A.F. Carter’s The Yards: A Novel of Suspense is an excellent example of neo noir. Following the lives of a number of figures in a failing town named Baxter, the death of a junkie leads them to intersect as the story twists steadily towards a disturbing and fascinating climax.
The point of view characters, with chapters titled after them, are Delia, Git, and Connor. The first two are loving single mothers in professions that are often seen as serving others (Delia a police lieutenant and Git a nurse), while the third is the son of an abusive gangster and a member of his organization. On the other hand Delia has a strong relationship with her parents, while Git is in a much more complicated situation with her mother, and Connor shows outright hatred for his father. Two are heterosexual, the other an out if discrete homosexual individual. All are no strangers to horrible acts and corrupt organizations, albeit in somewhat different contexts.
The mystery relates back to drug use and money, as well as the general status of the local organization profiting from these things. It has a number of suspects, introduced through the plot and from the points of view of different leads. There are a number of points where a figure comes into light enough that the reader expects them to be truly important later, but which ones do and don’t are not easily determined while reading. Police corruption, particularly in small towns, comes up frequently. Delia has one coworker she hates and distrusts, whose sister is mayor. She knows homicide and violent crime receive little money in comparison to revenue generating areas, and that the town is largely under the thumb of a specific criminal enterprise. Git is aware of the economic issues the town faces, and her own on a personal level. All seem to know the difficulties family can present, an undercurrent through the book.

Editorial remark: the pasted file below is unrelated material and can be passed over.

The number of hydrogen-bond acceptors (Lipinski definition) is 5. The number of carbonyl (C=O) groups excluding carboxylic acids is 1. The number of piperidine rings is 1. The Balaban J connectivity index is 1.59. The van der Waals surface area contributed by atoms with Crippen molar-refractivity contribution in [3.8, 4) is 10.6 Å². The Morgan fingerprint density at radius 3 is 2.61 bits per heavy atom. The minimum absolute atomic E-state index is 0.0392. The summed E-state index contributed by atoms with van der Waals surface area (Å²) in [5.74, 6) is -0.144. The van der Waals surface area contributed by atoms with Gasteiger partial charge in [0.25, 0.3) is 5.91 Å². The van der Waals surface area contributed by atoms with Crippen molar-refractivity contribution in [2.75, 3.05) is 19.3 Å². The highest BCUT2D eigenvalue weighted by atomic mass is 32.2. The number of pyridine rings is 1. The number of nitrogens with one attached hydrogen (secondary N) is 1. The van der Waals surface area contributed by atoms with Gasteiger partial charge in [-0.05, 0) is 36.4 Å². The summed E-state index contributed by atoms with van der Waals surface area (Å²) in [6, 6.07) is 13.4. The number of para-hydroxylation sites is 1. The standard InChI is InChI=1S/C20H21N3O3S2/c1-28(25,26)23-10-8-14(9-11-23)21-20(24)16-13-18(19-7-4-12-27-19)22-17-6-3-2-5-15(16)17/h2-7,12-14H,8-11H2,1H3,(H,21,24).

Further, it is unknown if a series might result from this volume. While repeating the structure and particular quirks wouldn’t be possible, at the same time there is at least one viewpoint character in a prime position to star in future volumes. Given that this is only the second volume published by A.F. Carter, there is little in the way of pattern to suggest am answer. In any event the volume is a fine standalone, with those hanging loose ends seeming approprite to the setting and story rather than attempts to continue on.
An interesting aspect of this volume comes from it’s status as taking place post-Covid. While not going into great detail about the changes to the world, the events of the pandemic are used to enhance the way a reader understands Git and Delia. Not only the status of each of them as members of their respective professions, but also in relation to them as members of families. This is, certainly, an interesting decision. At the same time it places the book as distinctively speculative, since in many parts of the USA the Covid-19 pandemic is as bad as ever, and the authors status as a New Yorker means that they definitely know it is not over.
Overall The Yards is a brilliant sophmore novel, well worth reading. Fans of crime stories and twisting mysteries should enjoy it, though it might be dark for someone looking for the cozy variety. It further should draw readers to any future work by A.F. Carter, as the author looks to have great talent and skill.
(Mysterious Press 2021)